So baby showers. I … don’t love them. In fact, I kind-of think they are the worst thing ever.
Before I get assaulted by everyone, I get that I am on an island here. People have argued with me for years about how it represents support and community and love. But I have always had a hard time reconciling playing pin-the-bow-on-the-baby with the sisterhood.
By my own guess, I’ve been to almost 50 baby showers in my life. That is A LOT of Saturday afternoons talking to relatives of friends while guessing the arrival date of the baby in the womb. It’s a lot of cold quiche. It’s a lot of non-alcoholic lemonade.
About two years ago, I looked around during a baby shower and thought, “Travis literally never has to do this. He never has to come to one of these all dressed up and play baby bingo or make small talk with strangers. He doesn’t have to agonize over a registry, wondering how much to spend or if he should wrap the gift or just have it sent.” And why doesn’t he? Because he is a man. Men never have to do this. I hate it just as much as he would, yet there I sat, fulfilling my duty as a female friend. And it made me very, very angry.
Not because I don’t want to love the women and mothers in my life. I so desperately do. I love friendship. I love support. I even love giving gifts. I love moms! I just cannot believe that as millennials, we still have not come up with anything better. Our contribution to society is ingenuity, creativity, progress. But we’re still throwing the baby showers.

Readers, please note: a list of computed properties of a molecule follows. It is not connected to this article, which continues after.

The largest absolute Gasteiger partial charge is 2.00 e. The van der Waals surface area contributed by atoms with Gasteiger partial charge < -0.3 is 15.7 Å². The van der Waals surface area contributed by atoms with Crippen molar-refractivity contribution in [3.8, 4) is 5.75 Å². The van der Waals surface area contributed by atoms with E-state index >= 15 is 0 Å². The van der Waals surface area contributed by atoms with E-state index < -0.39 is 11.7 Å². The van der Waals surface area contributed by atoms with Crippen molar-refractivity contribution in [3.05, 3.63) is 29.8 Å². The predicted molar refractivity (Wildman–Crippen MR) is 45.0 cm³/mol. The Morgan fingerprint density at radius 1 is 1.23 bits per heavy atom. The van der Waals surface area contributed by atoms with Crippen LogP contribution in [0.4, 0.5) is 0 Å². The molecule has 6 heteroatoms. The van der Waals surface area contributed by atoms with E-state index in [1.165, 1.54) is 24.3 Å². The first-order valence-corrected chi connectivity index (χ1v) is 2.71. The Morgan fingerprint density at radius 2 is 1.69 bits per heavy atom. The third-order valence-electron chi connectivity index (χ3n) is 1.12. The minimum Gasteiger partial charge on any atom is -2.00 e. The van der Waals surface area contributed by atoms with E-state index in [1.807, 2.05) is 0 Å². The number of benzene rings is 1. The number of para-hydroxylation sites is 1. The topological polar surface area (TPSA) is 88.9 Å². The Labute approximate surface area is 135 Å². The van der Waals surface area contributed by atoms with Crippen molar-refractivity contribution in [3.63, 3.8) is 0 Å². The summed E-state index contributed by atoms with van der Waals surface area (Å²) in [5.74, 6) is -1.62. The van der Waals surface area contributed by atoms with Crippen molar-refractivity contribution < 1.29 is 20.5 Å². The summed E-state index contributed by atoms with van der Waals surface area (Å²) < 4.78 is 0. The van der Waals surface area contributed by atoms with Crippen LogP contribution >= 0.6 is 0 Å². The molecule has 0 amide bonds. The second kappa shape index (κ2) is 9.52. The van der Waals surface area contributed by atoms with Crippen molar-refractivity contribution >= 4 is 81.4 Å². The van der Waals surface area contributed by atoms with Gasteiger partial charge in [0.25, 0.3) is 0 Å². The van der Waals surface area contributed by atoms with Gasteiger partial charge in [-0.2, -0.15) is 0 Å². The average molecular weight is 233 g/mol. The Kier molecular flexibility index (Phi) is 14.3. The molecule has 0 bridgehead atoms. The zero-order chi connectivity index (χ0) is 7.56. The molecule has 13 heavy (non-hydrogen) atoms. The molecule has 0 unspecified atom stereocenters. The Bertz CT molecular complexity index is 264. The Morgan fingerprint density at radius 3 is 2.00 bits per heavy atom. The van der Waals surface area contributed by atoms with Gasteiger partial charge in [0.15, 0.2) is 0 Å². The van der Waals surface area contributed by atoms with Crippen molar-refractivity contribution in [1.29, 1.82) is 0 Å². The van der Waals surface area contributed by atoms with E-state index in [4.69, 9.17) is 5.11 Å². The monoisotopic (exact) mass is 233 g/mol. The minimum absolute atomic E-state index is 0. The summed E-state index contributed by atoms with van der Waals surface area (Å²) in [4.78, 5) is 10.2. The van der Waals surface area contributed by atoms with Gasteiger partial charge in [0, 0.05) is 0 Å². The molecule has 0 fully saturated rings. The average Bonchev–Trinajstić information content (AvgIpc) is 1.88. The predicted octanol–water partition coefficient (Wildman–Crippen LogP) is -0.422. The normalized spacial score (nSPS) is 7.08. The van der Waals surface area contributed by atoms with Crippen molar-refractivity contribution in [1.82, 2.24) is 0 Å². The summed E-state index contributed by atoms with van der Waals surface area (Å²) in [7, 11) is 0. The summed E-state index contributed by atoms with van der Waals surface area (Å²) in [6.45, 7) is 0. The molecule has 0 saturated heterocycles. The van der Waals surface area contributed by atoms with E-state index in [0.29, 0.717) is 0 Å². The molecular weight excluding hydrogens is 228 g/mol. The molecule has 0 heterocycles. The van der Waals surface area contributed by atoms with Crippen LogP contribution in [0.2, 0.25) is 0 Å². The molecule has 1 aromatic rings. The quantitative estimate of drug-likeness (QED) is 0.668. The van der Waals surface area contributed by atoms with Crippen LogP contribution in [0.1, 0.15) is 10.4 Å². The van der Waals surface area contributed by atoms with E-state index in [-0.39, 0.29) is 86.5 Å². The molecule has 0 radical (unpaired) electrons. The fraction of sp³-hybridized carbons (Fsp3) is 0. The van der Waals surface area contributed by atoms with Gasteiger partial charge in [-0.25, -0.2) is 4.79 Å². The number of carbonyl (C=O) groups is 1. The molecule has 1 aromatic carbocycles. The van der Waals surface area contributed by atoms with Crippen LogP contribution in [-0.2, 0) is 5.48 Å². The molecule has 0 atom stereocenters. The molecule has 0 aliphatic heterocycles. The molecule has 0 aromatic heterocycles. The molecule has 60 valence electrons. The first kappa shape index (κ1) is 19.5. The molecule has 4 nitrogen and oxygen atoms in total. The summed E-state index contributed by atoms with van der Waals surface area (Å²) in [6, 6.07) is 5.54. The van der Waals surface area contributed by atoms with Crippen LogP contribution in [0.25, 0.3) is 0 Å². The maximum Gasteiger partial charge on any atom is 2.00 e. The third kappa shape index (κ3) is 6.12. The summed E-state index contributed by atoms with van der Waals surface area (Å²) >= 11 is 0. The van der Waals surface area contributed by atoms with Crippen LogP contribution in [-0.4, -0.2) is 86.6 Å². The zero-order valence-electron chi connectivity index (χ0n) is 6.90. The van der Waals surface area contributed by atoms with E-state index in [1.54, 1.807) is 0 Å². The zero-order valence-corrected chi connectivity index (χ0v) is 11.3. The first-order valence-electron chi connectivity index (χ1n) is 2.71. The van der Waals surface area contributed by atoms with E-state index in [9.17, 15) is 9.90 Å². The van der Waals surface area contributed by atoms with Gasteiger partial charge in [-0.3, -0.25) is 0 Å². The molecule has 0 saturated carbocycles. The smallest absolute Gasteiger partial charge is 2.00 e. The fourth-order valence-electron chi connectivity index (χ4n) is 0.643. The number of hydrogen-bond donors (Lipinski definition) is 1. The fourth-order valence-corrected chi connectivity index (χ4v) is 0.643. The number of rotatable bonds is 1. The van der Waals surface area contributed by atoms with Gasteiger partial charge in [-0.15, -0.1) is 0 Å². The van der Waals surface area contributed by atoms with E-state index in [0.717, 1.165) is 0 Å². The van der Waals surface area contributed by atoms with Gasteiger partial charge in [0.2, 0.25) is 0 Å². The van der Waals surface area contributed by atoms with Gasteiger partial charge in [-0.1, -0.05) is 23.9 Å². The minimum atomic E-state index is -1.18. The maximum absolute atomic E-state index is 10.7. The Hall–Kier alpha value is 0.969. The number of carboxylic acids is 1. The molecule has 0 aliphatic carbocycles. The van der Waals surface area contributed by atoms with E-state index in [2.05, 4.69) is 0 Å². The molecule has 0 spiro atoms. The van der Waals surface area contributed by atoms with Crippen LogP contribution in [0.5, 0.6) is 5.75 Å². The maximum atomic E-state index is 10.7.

Here’s the rub: we need to replace it with something better. There is something really beautiful about all of your friends coming together to give you the things you need to bring life into the world. But when you have 5 different groups of friends and family in one room, it gets awkward and obligatory. And isn’t it weird that as a society, we’ve accepted registries? “Here’s a list of everything I want. Go buy it for me? Thanks.” Then we added games to the agenda at some point which was the worst decision. And then there’s the matching plates and party favors and fancy food and all of a sudden this is a really big expense for someone. It feels super consumeristic. It’s just all so … extra. And DO NOT GET ME STARTED ON A BABY SPRINKLE.
Some of my friends have come up with variations of a shower that are definitely better than the original. Like a mother’s blessing with a more intimate group of friends. These are intentional gatherings that include prayers and advice to bless mom and baby. It’s less about the fanfare, more about what’s actually happening. This is lovely and real progress and I so appreciate that.
I don’t mean to sound like such a buzzkill. Not every shower is terrible and I see the value in the celebration. I have put myself in a dress with a cheery heart and gone to 5 showers already this year. I just knew that when it came to this tradition for me, it needed to be different.
An email went out to my friends and family about halfway through my pregnancy. So many wonderful people wanted to throw me a shower. It’s what you do when someone you love gets pregnant. I get it. But I just couldn’t. Be the change you want to see in the world, right? Well, I want to never go to a shower again, so I said no thanks.